Abstract: With millions of women around the developing world thrown into self-employment but with low productivity, the question about how to increase the profitability and growth potential of their businesses is increasingly relevant for poverty reduction and gender equity. This study evaluates the impacts of a business development services program serving female microentrepreneurs in Lima using an experimental design, that included two treatment groups: One received only general training (GT), albeit more time-intense than previous studies, and delivered by experts, while the other received in addition technical assistance (TA). Results show the existence of room for efficiency gains and growth, as all treated showed increased sales revenues and self-reported adoption of recommended business practices, although timing differed. Those that received full treatment (GT+TA) were the only ones reporting increased sales 4-7 months after the end of the treatment, but GTonly treated were able to catch up about a year later. Low take up of the training may suggest some space to improve recruitment and delivery of good general business practices.
    Keywords: entrepreneurship, business training, gender equity
    JEL: C93 D1 D22 J24 O12
    Date: 2014
  13. By: Dreher, Axel; Eichenauer, Vera; Gehring, Kai
    Abstract: We investigate the effects of short-term political motivations on the effectiveness of foreign aid. Specifically, we test whether the effect of aid on economic growth is reduced by the share of years a country has served on the United Nations Security Council (UNSC) in the period the aid has been committed, which provides quasi-random variation in aid. Our results show that the relationship of aid with growth is significantly lower when aid has been committed during a country’s tenure on the UNSC. We derive two conclusions from this. First, short-term political favoritism reduces growth. Second, political interest variables are inadequate as instruments for overall aid, raising doubts about a large number of results in the aid effectiveness literature.
    Keywords: aid effectiveness; economic growth; politics and aid; United Nations Security Council membership; political instruments
    Date: 2014–10–21
  14. By: Quang Tran, Tuyen; Hong Nguyen, Son; Van Vu, Huong; Quoc Nguyen, Viet
    Abstract: This paper investigates both community and household determinants of poverty among ethnic minorities in the Northwest region, Vietnam. Results of a fractional logit and a logit model show that some household factors such as fixed assets, education, land and off-farm employment have a reducing effect on both poverty intensity and incidence. Furthermore, some commune characteristics were found to be closely linked to poverty. Notably, the presence of means of transportation and post offices reduces both the poverty intensity and incidence. However, other commune and household factors affect only the poverty incidence or intensity, but not both. This suggests that previous studies that focused only on the determinants of poverty incidence using a logit/probit approach might not adequately evaluate or even ignored the impact of some factors on the poverty intensity. We draw both socio-economic household and commune level implications for poverty alleviation in the study area.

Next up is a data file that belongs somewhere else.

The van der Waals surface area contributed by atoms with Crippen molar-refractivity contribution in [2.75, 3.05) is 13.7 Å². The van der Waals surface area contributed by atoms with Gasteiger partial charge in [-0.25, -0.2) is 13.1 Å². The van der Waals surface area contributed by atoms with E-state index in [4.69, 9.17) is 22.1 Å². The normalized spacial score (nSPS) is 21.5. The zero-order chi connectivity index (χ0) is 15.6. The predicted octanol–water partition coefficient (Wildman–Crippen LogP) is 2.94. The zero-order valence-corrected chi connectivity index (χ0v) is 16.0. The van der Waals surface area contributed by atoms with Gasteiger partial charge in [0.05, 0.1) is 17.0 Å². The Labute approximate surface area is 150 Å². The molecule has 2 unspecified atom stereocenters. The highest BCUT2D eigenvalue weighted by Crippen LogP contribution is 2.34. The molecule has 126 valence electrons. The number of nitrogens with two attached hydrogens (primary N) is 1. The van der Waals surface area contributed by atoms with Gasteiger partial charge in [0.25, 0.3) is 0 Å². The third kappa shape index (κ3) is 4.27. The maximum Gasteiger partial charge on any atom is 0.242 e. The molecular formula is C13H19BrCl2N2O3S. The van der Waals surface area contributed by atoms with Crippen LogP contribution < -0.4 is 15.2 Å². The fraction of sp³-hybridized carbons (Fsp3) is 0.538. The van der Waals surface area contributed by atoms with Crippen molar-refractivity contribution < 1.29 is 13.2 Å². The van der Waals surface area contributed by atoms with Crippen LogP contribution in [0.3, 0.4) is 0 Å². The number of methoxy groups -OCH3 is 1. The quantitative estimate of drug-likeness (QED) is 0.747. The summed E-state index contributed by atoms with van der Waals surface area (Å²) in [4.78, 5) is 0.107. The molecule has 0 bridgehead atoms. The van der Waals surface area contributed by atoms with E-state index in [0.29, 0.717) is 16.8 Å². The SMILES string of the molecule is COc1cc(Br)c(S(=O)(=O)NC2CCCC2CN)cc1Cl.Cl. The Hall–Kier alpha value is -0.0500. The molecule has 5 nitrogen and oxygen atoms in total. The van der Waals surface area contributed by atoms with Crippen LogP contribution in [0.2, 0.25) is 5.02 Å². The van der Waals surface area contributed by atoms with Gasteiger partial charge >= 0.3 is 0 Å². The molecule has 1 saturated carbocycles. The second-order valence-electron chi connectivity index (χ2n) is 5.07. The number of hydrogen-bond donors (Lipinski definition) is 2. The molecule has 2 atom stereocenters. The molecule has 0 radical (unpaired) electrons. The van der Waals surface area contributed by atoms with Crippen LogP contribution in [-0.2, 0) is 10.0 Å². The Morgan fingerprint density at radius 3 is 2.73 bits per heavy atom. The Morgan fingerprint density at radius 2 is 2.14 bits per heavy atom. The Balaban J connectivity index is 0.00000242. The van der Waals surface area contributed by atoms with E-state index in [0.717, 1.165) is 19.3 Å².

Keywords: shortfall, poverty incidence, poverty gap, poverty intensity, logit, fractional logit, national target program.
    JEL: I32 J15 O12
    Date: 2014–09–19
  15. By: Aoyagi, Keitaro; Sawada, Yasuyuki; Shoji, Masahiro
    Abstract: While social capital in general has been recognized as essential for economic activities, its accumulation mechanisms are largely unexplored. How does people’s trust toward others, one of the core dimensions of social capital, emerge? To shed new light on this largely unanswered question, we investigate the impact of physical infrastructure on social capital accumulation by comparing two hypotheses: the habit formation hypothesis and the repeated interaction hypothesis. We use a unique dataset from an irrigation project in Sri Lanka under a natural experimental situation where a significant portion of irrigated land was allocated through a lottery mechanism. Also, we look at the level of social capital using artefactual field experiments by a strategy method based on a within-subject design. By combining these two instruments, we find that physical distance embedded by irrigation systems explain variations in trust across irrigation communities, suggesting that the level of particularized trust is significantly higher than that of general trust. Also, within-community variation in particularized trust is driven largely by each individual’s years of access to irrigation and is not necessarily affected by social distance or repeated interaction among farmers. Our results indicate that social preference emerges from a technological environment set by physical access to irrigation, suggesting habit formation of pro-social behavior.
    Keywords: ural and artefactual field experiments , trust , social capital , irrigation
    Date: 2014–02–12